Thursday, 3 June 2021
Department of Public Expenditure and Reform
Public Sector Pensions
252. To ask the Minister for Public Expenditure and Reform the full savings to the State from changes made to public sector pensions since 2009 to date including the savings from the public service pension reduction on pensioners and the pension related deduction and additional superannuation contribution on serving staff; and the full savings to the State in each year from contributions sought from other occupational schemes since 2009 to date as a result of the financial crisis or as a part of the FEMPI legislation in tabular form. [30328/21]
The Public Service Pension Reduction (PSPR) was introduced on 1 January 2011 under the Financial Emergency Measures in the Public Interest Act 2010. It is the only measure which has decreased the actual payment value of public service pensions since 2008.
PSPR is applied in a progressive manner, operating by way of percentage reduction to pensions above the relevant exemption threshold, with proportionately larger reductions imposed on relatively higher value pensions.
A three-stage partial reversal of PSPR was provided for in the FEMPI Act 2015, with rate reductions occurring on 1 January in each of the years 2016, 2017 and 2018. The Public Service Pay and Pensions Act 2017 provided for the substantial further lessening of the impact of PSPR by way of rate and/or threshold changes in each of the years 2019 and 2020.
The annual yield at the launch of PSPR was estimated at €100 million and at its peak, PSPR was bringing in an annual yield of €135 million. The current approximate annual yield for the remaining number of affected pensions is approximately €12 million per annum. PSPR will be removed from this remaining cohort with effect from 1 July 2021 in accordance with the Public Service Pay and Pensions Act 2017 (Section 27(3)) Order 2020.
The Pension Related Deduction (PRD) was introduced in March 2009 under the Financial Emergency Measures in the Public Interest Act 2009 (as amended) and was a temporary deduction from the salary of serving public service employees who hold a public service pension entitlement, as defined in the legislation. PRD did not apply to pensioners. PRD was replaced by the Additional Superannuation Contribution (ASC) with effect from 1 January 2019. The Exchequer yield from PRD in the years 2009 to 2018 is set out in the table below.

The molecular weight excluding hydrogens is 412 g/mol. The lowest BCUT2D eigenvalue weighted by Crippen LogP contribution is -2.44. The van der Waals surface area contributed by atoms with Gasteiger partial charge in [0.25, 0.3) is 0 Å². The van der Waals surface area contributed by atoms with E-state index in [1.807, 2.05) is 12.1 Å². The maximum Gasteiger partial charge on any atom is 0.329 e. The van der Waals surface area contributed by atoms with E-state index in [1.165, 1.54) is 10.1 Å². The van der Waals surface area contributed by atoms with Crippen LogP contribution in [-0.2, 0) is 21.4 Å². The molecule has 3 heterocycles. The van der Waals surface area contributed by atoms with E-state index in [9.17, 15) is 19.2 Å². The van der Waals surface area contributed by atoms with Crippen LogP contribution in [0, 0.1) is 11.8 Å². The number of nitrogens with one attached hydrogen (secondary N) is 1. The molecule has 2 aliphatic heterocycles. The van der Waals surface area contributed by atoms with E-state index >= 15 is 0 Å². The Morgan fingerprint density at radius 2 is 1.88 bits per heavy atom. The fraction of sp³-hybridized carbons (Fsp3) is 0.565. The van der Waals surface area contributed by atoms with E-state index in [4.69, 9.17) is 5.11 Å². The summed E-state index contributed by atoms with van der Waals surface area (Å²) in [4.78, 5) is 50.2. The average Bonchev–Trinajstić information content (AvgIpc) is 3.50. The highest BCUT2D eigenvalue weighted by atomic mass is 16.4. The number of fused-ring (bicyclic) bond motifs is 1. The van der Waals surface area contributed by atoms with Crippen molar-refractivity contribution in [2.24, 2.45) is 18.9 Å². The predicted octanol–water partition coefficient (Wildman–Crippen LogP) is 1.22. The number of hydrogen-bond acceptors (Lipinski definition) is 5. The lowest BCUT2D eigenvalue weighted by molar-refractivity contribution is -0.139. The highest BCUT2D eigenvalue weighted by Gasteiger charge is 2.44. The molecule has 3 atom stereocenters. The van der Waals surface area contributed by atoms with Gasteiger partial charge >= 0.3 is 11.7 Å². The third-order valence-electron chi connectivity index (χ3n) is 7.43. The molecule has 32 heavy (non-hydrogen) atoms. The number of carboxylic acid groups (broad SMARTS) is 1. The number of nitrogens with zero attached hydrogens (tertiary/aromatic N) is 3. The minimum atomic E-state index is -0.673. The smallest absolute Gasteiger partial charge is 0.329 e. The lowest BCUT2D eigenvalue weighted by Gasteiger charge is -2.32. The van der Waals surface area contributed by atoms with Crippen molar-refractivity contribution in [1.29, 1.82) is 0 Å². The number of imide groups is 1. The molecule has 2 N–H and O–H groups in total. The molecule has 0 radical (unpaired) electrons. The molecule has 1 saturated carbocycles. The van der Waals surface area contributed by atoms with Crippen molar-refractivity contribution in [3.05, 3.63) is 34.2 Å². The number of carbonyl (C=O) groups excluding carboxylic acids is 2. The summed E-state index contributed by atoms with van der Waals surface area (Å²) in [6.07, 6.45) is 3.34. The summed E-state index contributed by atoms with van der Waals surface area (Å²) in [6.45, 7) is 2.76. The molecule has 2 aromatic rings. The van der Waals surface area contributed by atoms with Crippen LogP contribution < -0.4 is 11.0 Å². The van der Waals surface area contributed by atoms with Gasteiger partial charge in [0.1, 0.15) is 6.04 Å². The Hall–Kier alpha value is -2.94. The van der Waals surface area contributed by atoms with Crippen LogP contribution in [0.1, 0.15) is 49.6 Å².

Note: The years 2009 to 2016 do not include Local Government PRD yields. The yearS 2017 and 2018 do not include the HSE PRD yield.
Under the Public Service Pay and Pensions Act 2017, PRD was replaced by the Additional Superannuation Contribution (ASC) with effect from 1 January 2019. As with PRD, ASC only applies to serving public service employees who have a public service pension entitlement and does not apply to pensioners. ASC forms a significant additional contribution from public servants towards the sustainability of public service pensions. The yield in the years 2019 and 2020 is set out in the table below.
Note: Figures do not include the HSE ASC yield which can be obtained directly from the Department of Health.
PRD and PSPR were adopted as part of the suite of financial emergency measures necessary to secure and stabilise the public finances. These measures applied to all relevant serving or retired public servants, as appropriate, and a distinction was not made based on pension scheme membership.
The ASC was introduced as part of the Public Service Stability Agreement 2018 - 2020 as a permanent contribution towards the cost of Public Service pensions, relating specifically to pension scheme membership and the costs of the benefits arising from those schemes.
I am not aware of any other cost saving measures involving the collection of additional contributions from other public service occupational pension schemes to which the Deputy may be referring. In relation to employee pension contributions more generally, the authorities responsible for the administration and oversight of the other range of schemes operating in the various sectors of the Irish public service are, in general, the relevant employers and Ministers in those sectors. It would be a matter for those sectoral authorities, including relevant Ministers, to supply any specific information which may be requested in respect of queries on employee contributions for individual schemes.